Dead Man’s Curve

Director: Dan Rosen
Screenwriters: Dan Rosen

Institute History

  • 1998 Sundance Film Festival


Fact or urban myth? If your roommate in college commits suicide, you get an automatic 4.0 for the semester. But what if it just looks like a suicide? Either way, it’s a great premise for a suspense thriller. With admission to the Graduate School of Business at Harvard as the stakes, best friends Tim and Chris devise a plan to murder their roommate Rand and make it look like suicide. Everything seems to be going according to plan, at least at first. But as the police start questioning the facts and friends start questioning friends, their foolproof plan begins to unravel. The question remains: Just who is being set up?

Filled with up-to-the-minute popular-culture references, the keeps-you-guessing-until-the-very-end story line is a pleasure. Spoofing everything from silly college rituals to old suspense thrillers, Dead Man’s Curve turns the genre on its head. The tongue-in-cheek humor is delicately combined with a dark and twisted under-current that festers below the surface. Issues of privilege and class in East Coast colleges and testing the limits of true friendship are fodder for the plot.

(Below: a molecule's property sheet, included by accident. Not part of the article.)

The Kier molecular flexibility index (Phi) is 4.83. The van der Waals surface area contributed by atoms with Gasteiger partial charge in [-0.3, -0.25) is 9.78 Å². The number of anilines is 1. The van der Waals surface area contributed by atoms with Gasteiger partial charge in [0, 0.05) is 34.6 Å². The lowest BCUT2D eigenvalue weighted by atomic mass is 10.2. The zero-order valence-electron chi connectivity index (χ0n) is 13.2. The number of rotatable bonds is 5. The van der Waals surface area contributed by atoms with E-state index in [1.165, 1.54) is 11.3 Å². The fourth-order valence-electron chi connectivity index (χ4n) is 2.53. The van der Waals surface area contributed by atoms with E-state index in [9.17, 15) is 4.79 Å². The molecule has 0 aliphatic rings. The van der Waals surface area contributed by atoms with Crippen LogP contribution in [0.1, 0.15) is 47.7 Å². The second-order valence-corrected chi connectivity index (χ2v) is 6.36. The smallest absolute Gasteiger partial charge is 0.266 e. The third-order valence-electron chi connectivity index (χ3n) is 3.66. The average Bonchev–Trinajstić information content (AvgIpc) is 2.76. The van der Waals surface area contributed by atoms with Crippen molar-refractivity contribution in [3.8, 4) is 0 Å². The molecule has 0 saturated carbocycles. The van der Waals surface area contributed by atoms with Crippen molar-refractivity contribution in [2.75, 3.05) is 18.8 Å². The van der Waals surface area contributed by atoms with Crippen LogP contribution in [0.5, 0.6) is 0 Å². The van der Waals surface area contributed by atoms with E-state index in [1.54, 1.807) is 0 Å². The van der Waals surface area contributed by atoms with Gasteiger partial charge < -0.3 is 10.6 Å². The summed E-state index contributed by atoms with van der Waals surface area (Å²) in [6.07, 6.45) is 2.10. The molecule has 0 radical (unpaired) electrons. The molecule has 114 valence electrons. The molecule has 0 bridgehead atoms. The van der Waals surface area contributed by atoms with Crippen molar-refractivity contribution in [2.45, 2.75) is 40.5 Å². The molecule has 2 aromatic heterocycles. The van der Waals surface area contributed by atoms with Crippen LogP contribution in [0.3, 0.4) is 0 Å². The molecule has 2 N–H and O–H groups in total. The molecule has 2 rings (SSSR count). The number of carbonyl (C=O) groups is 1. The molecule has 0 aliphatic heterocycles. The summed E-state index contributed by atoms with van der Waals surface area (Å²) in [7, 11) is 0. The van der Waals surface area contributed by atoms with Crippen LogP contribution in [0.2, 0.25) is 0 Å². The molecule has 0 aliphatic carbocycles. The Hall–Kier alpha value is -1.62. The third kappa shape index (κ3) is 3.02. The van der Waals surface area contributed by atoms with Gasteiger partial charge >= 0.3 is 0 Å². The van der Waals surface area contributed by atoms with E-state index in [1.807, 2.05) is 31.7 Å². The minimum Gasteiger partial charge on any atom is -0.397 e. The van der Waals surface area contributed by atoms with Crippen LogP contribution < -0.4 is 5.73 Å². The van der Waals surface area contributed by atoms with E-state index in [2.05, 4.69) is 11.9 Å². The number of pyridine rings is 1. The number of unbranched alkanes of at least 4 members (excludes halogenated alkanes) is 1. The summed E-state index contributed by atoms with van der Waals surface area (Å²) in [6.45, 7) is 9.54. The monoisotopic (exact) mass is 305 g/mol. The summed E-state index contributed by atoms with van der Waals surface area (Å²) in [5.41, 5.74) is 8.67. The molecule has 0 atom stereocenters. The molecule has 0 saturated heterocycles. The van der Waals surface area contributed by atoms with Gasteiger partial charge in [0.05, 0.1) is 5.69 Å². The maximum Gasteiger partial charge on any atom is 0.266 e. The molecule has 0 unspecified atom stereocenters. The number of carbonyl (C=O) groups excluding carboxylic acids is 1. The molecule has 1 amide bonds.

Written and directed by Dan Rosen (who wrote The Last Supper), Dead Man’s Curve is a cheeky, tightly constructed film. Infused with sharply written, frequently sarcastic dialogue, the story flies along at a nonstop pace. Extremely well acted by the young and very handsome cast, this film is too much fun to miss.

Dan Rosen, Director
Dan Rosen was born in
Baltimore. He wrote The Last Supper, which premiered in the American Spectrum at Sundance in 1996. Dead Man’s Curve is his directing debut.

— Lisa Viola

Screening Details

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